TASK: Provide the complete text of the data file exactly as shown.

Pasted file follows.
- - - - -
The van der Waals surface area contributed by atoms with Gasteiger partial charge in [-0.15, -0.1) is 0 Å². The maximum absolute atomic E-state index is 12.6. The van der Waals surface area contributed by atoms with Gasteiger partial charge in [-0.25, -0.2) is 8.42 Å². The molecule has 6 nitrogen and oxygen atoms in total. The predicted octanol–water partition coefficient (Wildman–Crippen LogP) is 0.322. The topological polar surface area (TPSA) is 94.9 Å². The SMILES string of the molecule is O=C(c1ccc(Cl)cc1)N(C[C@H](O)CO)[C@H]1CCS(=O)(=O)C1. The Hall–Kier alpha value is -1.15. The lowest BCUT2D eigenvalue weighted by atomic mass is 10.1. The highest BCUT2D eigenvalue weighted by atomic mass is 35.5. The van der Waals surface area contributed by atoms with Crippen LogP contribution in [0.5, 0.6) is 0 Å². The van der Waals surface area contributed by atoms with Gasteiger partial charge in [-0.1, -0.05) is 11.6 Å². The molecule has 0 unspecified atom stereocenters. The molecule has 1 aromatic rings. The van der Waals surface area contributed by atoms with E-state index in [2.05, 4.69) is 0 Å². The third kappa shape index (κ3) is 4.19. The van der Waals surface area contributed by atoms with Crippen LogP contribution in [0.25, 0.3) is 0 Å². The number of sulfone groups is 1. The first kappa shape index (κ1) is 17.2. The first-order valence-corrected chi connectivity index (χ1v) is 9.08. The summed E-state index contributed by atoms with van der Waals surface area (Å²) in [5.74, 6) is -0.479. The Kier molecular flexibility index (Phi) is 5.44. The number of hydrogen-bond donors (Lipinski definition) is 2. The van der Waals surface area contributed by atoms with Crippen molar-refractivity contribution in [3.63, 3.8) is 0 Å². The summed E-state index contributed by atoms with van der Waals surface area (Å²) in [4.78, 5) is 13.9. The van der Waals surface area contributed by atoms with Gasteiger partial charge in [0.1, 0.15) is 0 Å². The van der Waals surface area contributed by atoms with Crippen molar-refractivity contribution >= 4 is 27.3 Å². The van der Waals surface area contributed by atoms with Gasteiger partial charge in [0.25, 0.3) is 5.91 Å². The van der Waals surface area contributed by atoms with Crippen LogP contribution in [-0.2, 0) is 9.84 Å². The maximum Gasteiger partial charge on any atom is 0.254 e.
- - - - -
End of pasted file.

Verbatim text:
The van der Waals surface area contributed by atoms with Gasteiger partial charge in [-0.15, -0.1) is 0 Å². The maximum absolute atomic E-state index is 12.6. The van der Waals surface area contributed by atoms with Gasteiger partial charge in [-0.25, -0.2) is 8.42 Å². The molecule has 6 nitrogen and oxygen atoms in total. The predicted octanol–water partition coefficient (Wildman–Crippen LogP) is 0.322. The topological polar surface area (TPSA) is 94.9 Å². The SMILES string of the molecule is O=C(c1ccc(Cl)cc1)N(C[C@H](O)CO)[C@H]1CCS(=O)(=O)C1. The Hall–Kier alpha value is -1.15. The lowest BCUT2D eigenvalue weighted by atomic mass is 10.1. The highest BCUT2D eigenvalue weighted by atomic mass is 35.5. The van der Waals surface area contributed by atoms with Crippen LogP contribution in [0.5, 0.6) is 0 Å². The van der Waals surface area contributed by atoms with Gasteiger partial charge in [-0.1, -0.05) is 11.6 Å². The molecule has 0 unspecified atom stereocenters. The molecule has 1 aromatic rings. The van der Waals surface area contributed by atoms with E-state index in [2.05, 4.69) is 0 Å². The third kappa shape index (κ3) is 4.19. The van der Waals surface area contributed by atoms with Crippen LogP contribution in [0.25, 0.3) is 0 Å². The number of sulfone groups is 1. The first kappa shape index (κ1) is 17.2. The first-order valence-corrected chi connectivity index (χ1v) is 9.08. The summed E-state index contributed by atoms with van der Waals surface area (Å²) in [5.74, 6) is -0.479. The Kier molecular flexibility index (Phi) is 5.44. The number of hydrogen-bond donors (Lipinski definition) is 2. The van der Waals surface area contributed by atoms with Crippen molar-refractivity contribution in [3.63, 3.8) is 0 Å². The summed E-state index contributed by atoms with van der Waals surface area (Å²) in [4.78, 5) is 13.9. The van der Waals surface area contributed by atoms with Gasteiger partial charge in [0.1, 0.15) is 0 Å². The van der Waals surface area contributed by atoms with Crippen molar-refractivity contribution >= 4 is 27.3 Å². The van der Waals surface area contributed by atoms with Gasteiger partial charge in [0.25, 0.3) is 5.91 Å². The van der Waals surface area contributed by atoms with Crippen LogP contribution in [-0.2, 0) is 9.84 Å². The maximum Gasteiger partial charge on any atom is 0.254 e.